Let us try to further clarify the relevance of this challenging development for responsible research and innovation.
What has been said about defined conditions grasped in efficient logical articulations can be seen as a rigorous development of what is commonly and thoughtlessly referred to as a “framework” that allows responsible innovation [FIS 16].
The problem with such frameworks is their status. To say that such a framework is “abstract”, and therefore external to the situation under consideration, is to subject the action to a double duality.
The “descriptive” falls outside the “prescriptive” and is opposed to it, just as the “form” diverges from the “content” and faces it. As soon as there is an abstraction of logics with their conditions, i.e. the “frameworks” that are applied and pressed onto a situation, one finds oneself caught in a dual thought.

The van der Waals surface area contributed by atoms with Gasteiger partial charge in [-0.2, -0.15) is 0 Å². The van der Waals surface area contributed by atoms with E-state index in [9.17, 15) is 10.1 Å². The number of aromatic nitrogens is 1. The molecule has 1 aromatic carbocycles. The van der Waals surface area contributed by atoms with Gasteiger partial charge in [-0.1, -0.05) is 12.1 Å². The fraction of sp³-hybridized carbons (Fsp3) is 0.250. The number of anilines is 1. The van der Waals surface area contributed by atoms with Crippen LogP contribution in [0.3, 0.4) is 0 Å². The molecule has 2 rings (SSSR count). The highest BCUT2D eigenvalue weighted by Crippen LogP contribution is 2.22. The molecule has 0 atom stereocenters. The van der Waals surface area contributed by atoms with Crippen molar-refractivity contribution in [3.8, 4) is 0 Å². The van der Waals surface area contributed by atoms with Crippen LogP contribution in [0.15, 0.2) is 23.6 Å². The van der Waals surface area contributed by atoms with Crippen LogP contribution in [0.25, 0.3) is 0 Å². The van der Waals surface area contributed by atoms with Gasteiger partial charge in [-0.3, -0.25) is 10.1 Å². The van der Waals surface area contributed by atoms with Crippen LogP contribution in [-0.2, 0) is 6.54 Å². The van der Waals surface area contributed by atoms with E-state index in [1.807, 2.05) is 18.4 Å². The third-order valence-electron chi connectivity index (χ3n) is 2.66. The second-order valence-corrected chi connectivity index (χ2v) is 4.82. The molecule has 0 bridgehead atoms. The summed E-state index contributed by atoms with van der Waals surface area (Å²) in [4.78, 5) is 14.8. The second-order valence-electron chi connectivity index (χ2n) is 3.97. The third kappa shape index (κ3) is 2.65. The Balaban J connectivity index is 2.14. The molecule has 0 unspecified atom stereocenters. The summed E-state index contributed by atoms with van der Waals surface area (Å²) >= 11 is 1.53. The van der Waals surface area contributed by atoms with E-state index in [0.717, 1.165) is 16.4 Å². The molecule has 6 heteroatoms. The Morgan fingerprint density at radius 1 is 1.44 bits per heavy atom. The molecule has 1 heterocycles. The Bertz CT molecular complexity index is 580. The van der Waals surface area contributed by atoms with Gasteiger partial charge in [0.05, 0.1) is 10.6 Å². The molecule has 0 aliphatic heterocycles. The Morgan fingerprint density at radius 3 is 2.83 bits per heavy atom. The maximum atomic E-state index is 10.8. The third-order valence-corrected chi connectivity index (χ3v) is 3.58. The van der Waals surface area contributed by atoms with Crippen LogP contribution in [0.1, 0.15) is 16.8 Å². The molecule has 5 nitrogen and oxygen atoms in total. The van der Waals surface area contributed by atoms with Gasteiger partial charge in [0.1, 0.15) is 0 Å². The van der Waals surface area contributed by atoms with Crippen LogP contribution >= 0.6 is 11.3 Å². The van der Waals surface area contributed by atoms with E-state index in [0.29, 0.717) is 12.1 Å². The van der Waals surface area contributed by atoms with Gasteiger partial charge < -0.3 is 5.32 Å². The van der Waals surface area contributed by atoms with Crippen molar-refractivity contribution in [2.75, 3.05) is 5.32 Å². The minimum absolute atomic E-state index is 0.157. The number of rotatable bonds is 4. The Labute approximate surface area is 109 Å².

However, dualities block the process at work. The descriptive is external to the prescriptive and faces it. They cannot be confused. Form is opposed to content and is strictly distinct from it.
Efficiency is therefore placed outside of effectiveness and responsibility becomes problematic.
A responsible relationship with the enlisted “frameworks” requires a rethinking of their status, no longer as abstract, but as caught up in “processes” that give them effectiveness. This requires breaking down dual thinking in the two ways mentioned above.
The responsibility towards the effectiveness ...